* Amazingly boring article on the rise and fall of Booth Tarkington. Apparently he cannot be made interesting.

Links: Airbnb and culture, where do we draw the line?, money in politics, and more!

* “How Airbnb is silently changing Himalayan villages.” A deep and beautiful meditation on markets, incentives, and more. I’m subscribing to the site.

* “Every Child Can Become a Lover of Books.” The series starts with a note on how “In the next five years, most of America’s most experienced teachers will retire. The Baby Boomers are leaving behind a nation of more novice educators. In 1988, a teacher most commonly had 15 years of experience. Less than three decades later, that number had fallen to just three years leading a classroom.” But the word “zoning” never appears; in many cities and first-tier suburbs, outrageous land-use laws drive up the cost of housing and make it impractical for teachers to live a normal financial existence. There are undoubtedly many reasons teachers leave, but the financial climate is one, and it’s one we can’t easily buy our way out of—but we sure can reform land-use laws.

* “A Million People Are Jailed at China’s Gulags. I Managed to Escape. Here’s What Really Goes on Inside. Rape, torture and human experiments. Sayragul Sauytbay offers firsthand testimony from a Xinjiang ‘reeducation’ camp.” And this gets little media coverage.

* “The Nazi Party: IBM & ‘Death’s Calculator.’” Given recent news, how many companies do you suppose are asking themselves, “What’s my limit?”

* “Apple’s new Catalina operating system won’t run old versions of Word.” We have been thinking about migrating off Macs at some point; Windows seems to be better than it used to be, and Windows laptops were almost universally terrible ten years ago. Today, the Dell XPS line and Microsoft’s Surfaces both look really nice. Many of the “Just works” aspects of OS X (or, today, MacOS) seem to have declined or disappeared.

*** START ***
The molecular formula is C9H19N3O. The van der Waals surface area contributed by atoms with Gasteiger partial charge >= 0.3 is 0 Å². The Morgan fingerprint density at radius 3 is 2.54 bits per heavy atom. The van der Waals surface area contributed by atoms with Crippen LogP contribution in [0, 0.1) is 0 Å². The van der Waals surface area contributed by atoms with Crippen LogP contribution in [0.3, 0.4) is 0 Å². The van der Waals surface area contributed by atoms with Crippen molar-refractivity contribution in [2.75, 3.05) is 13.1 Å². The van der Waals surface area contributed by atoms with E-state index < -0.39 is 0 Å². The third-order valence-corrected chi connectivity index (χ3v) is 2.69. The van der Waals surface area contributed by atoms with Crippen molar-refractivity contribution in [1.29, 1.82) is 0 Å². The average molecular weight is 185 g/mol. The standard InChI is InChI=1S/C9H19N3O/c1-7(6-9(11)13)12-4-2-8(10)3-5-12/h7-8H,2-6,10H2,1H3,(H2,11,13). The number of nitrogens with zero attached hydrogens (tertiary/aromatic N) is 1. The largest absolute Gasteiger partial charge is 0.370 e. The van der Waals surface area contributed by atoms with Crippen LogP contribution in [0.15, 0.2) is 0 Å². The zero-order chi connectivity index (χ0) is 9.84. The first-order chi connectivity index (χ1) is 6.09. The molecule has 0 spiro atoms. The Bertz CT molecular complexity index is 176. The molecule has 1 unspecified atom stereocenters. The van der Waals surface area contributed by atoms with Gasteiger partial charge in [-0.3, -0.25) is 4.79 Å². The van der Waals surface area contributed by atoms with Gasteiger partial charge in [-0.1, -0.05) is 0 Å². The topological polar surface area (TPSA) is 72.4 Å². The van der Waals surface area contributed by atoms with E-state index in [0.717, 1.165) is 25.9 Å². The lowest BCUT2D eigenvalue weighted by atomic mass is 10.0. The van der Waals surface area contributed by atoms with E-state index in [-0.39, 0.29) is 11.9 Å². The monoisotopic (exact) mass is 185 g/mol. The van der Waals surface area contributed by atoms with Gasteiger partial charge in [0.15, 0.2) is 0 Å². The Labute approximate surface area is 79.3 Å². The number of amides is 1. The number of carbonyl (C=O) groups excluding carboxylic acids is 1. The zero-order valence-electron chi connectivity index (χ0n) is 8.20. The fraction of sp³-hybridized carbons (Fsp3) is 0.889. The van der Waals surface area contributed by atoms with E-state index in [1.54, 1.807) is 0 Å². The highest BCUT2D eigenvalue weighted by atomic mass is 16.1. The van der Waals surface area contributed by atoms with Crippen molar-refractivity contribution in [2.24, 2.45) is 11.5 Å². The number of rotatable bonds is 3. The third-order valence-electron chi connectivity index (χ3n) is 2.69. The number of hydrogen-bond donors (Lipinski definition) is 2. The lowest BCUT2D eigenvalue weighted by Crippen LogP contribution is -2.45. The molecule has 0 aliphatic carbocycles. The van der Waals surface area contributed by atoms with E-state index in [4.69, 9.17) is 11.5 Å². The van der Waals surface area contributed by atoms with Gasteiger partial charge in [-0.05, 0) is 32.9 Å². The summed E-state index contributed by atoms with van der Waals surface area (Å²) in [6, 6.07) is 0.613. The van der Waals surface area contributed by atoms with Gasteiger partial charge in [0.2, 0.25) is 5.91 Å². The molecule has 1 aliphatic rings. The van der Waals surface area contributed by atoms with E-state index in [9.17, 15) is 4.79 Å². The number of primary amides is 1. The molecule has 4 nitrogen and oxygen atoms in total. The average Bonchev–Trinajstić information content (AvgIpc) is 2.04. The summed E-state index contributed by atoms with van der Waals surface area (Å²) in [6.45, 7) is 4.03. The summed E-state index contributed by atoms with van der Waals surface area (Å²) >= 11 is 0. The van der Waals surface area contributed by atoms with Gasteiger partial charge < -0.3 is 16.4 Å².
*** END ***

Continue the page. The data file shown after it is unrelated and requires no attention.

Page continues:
* A long piece on Facebook and its dilemmas, that conveniently forgets the role of the media in the 2016 election (remember those thousands of “Clinton email” stories?).

* “I Almost Flipped a Deep Red District. Here’s What I Learned.” We still live in a center-right country, but almost the entire media infrastructure in concentrated in New York and LA—two of the left-most metros in the entire country.

* Inside the collapse of Dyson’s electric car dream. Making cars is really hard.

* “Even the Chinese find it difficult to manufacture in the United States.” I’d add a “Maybe” tag to this one.

* Is there not really much “money in politics,” contrary to what’s often, and thoughtlessly, asserted?

* “Why don’t rich people stop working?” And do what instead? The quality of the thinking here isn’t very high but the question is interesting. Besides, what’s the best way to change the world today? It’s probably not journalism and the media, and that idea helps explain why we have the media we do.

* “Harold Bloom warned America that the literary culture that sustained him was in the process of being sacrificed on the altar of social justice.” And that project has pretty much been completed.

* Why the novel matters. The crux:

It disregards what we would like to say, and be, and appear to be. Tolstoy complained that with Anna Karenina, he sat down to write a condemnatory tale about a woman incapable of self-restraint but that she herself would not permit it. She demanded the more difficult, socially unacceptable and errantly human truth about herself be heard instead. Luckily Tolstoy’s talent proved equal to the challenge and knew he had to follow where she led.

This is why the novel matters, why it always has and why, in dark times, it matters more than in cheerier ones. By its nature the novel cannot be a rush of lights and pictures and noise.

If a tree falls in a forest, does it make a sound? If so few people read novels, do they “matter” in a larger, global,

* Boeing is now a finance-guy culture, not an engineering culture, and that’s the root cause for the 737 MAX failures.

* Weak arguments for why we need English majors. “Need” is doing a lot of work here, and I’m not sure how good that data on mid-careerist is.

* We Need to Dream Bigger Than Bike Lanes.

* “‘Watership Down’ and the Crisis of Liberalism.”

* “Meghan Daum’s merciless take on modern feminism, woke-ness and cancel culture.” Looks a little boring to me, and better cited than read, but some of you may like it.